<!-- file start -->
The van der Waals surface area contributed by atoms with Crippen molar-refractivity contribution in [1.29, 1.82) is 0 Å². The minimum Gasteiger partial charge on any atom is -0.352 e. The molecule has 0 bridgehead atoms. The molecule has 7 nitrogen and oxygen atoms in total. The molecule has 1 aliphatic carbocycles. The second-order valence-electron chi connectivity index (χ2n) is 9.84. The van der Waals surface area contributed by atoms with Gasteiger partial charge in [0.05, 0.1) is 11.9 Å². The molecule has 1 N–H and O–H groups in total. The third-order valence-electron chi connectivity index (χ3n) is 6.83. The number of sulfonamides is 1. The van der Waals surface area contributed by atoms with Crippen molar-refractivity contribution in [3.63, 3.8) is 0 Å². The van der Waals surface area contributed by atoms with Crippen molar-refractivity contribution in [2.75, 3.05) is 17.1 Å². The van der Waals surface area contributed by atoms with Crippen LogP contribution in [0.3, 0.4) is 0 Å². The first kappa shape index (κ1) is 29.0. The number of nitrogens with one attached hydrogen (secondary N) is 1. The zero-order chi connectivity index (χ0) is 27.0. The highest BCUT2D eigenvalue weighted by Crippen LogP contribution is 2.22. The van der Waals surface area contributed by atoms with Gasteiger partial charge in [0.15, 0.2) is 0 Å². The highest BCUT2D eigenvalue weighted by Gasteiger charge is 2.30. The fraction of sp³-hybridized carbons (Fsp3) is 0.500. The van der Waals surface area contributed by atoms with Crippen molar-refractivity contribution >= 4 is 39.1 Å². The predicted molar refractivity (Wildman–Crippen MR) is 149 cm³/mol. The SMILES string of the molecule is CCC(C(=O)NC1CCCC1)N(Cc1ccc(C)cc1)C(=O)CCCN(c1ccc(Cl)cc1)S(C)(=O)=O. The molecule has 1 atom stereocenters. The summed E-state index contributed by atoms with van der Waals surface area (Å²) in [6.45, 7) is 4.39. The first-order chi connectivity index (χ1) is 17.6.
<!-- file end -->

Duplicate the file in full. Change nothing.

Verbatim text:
The van der Waals surface area contributed by atoms with Crippen molar-refractivity contribution in [1.29, 1.82) is 0 Å². The minimum Gasteiger partial charge on any atom is -0.352 e. The molecule has 0 bridgehead atoms. The molecule has 7 nitrogen and oxygen atoms in total. The molecule has 1 aliphatic carbocycles. The second-order valence-electron chi connectivity index (χ2n) is 9.84. The van der Waals surface area contributed by atoms with Gasteiger partial charge in [0.05, 0.1) is 11.9 Å². The molecule has 1 N–H and O–H groups in total. The third-order valence-electron chi connectivity index (χ3n) is 6.83. The number of sulfonamides is 1. The van der Waals surface area contributed by atoms with Crippen molar-refractivity contribution in [3.63, 3.8) is 0 Å². The van der Waals surface area contributed by atoms with Crippen molar-refractivity contribution in [2.75, 3.05) is 17.1 Å². The van der Waals surface area contributed by atoms with Crippen LogP contribution in [0.3, 0.4) is 0 Å². The first kappa shape index (κ1) is 29.0. The number of nitrogens with one attached hydrogen (secondary N) is 1. The zero-order chi connectivity index (χ0) is 27.0. The highest BCUT2D eigenvalue weighted by Crippen LogP contribution is 2.22. The van der Waals surface area contributed by atoms with Gasteiger partial charge in [0.15, 0.2) is 0 Å². The highest BCUT2D eigenvalue weighted by Gasteiger charge is 2.30. The fraction of sp³-hybridized carbons (Fsp3) is 0.500. The van der Waals surface area contributed by atoms with Crippen molar-refractivity contribution >= 4 is 39.1 Å². The predicted molar refractivity (Wildman–Crippen MR) is 149 cm³/mol. The SMILES string of the molecule is CCC(C(=O)NC1CCCC1)N(Cc1ccc(C)cc1)C(=O)CCCN(c1ccc(Cl)cc1)S(C)(=O)=O. The molecule has 1 atom stereocenters. The summed E-state index contributed by atoms with van der Waals surface area (Å²) in [6.45, 7) is 4.39. The first-order chi connectivity index (χ1) is 17.6.